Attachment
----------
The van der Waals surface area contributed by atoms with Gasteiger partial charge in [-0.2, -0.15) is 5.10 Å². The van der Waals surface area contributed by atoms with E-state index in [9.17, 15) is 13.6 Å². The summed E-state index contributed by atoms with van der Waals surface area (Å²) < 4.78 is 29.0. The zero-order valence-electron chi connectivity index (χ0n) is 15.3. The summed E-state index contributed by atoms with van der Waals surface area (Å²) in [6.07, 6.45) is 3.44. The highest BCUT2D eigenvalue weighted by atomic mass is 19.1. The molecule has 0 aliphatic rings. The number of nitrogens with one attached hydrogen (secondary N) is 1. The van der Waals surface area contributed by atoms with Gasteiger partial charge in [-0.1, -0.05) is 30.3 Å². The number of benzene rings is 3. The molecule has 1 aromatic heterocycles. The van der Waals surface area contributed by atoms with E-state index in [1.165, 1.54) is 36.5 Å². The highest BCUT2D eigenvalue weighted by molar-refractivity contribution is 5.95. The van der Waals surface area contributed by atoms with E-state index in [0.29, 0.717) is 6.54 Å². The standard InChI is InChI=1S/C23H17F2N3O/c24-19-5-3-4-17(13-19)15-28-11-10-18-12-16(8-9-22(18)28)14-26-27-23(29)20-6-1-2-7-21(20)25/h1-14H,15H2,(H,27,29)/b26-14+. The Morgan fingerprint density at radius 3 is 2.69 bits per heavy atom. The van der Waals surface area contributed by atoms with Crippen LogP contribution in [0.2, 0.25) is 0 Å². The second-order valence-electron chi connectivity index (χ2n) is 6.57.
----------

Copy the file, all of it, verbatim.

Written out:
The van der Waals surface area contributed by atoms with Gasteiger partial charge in [-0.2, -0.15) is 5.10 Å². The van der Waals surface area contributed by atoms with E-state index in [9.17, 15) is 13.6 Å². The summed E-state index contributed by atoms with van der Waals surface area (Å²) < 4.78 is 29.0. The zero-order valence-electron chi connectivity index (χ0n) is 15.3. The summed E-state index contributed by atoms with van der Waals surface area (Å²) in [6.07, 6.45) is 3.44. The highest BCUT2D eigenvalue weighted by atomic mass is 19.1. The molecule has 0 aliphatic rings. The number of nitrogens with one attached hydrogen (secondary N) is 1. The van der Waals surface area contributed by atoms with Gasteiger partial charge in [-0.1, -0.05) is 30.3 Å². The number of benzene rings is 3. The molecule has 1 aromatic heterocycles. The van der Waals surface area contributed by atoms with E-state index in [1.165, 1.54) is 36.5 Å². The highest BCUT2D eigenvalue weighted by molar-refractivity contribution is 5.95. The van der Waals surface area contributed by atoms with E-state index in [0.29, 0.717) is 6.54 Å². The standard InChI is InChI=1S/C23H17F2N3O/c24-19-5-3-4-17(13-19)15-28-11-10-18-12-16(8-9-22(18)28)14-26-27-23(29)20-6-1-2-7-21(20)25/h1-14H,15H2,(H,27,29)/b26-14+. The Morgan fingerprint density at radius 3 is 2.69 bits per heavy atom. The van der Waals surface area contributed by atoms with Crippen LogP contribution in [0.2, 0.25) is 0 Å². The second-order valence-electron chi connectivity index (χ2n) is 6.57.